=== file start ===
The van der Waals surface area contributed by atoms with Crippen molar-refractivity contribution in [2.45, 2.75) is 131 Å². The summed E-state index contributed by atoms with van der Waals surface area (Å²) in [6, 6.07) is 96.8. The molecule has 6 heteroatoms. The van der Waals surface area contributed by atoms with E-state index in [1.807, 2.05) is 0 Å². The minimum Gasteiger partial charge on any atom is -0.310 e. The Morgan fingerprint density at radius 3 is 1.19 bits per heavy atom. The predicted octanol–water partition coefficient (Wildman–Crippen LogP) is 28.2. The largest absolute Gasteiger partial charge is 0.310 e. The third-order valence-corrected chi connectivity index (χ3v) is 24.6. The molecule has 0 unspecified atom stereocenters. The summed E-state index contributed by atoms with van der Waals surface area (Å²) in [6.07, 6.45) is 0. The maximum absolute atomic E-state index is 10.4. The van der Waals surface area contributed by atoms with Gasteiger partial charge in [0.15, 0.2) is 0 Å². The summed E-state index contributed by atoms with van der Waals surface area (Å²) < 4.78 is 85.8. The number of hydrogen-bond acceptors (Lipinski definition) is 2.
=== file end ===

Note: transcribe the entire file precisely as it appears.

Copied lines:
The van der Waals surface area contributed by atoms with Crippen molar-refractivity contribution in [2.45, 2.75) is 131 Å². The summed E-state index contributed by atoms with van der Waals surface area (Å²) in [6, 6.07) is 96.8. The molecule has 6 heteroatoms. The van der Waals surface area contributed by atoms with E-state index in [1.807, 2.05) is 0 Å². The minimum Gasteiger partial charge on any atom is -0.310 e. The Morgan fingerprint density at radius 3 is 1.19 bits per heavy atom. The predicted octanol–water partition coefficient (Wildman–Crippen LogP) is 28.2. The largest absolute Gasteiger partial charge is 0.310 e. The third-order valence-corrected chi connectivity index (χ3v) is 24.6. The molecule has 0 unspecified atom stereocenters. The summed E-state index contributed by atoms with van der Waals surface area (Å²) in [6.07, 6.45) is 0. The maximum absolute atomic E-state index is 10.4. The van der Waals surface area contributed by atoms with Gasteiger partial charge in [0.15, 0.2) is 0 Å². The summed E-state index contributed by atoms with van der Waals surface area (Å²) < 4.78 is 85.8. The number of hydrogen-bond acceptors (Lipinski definition) is 2.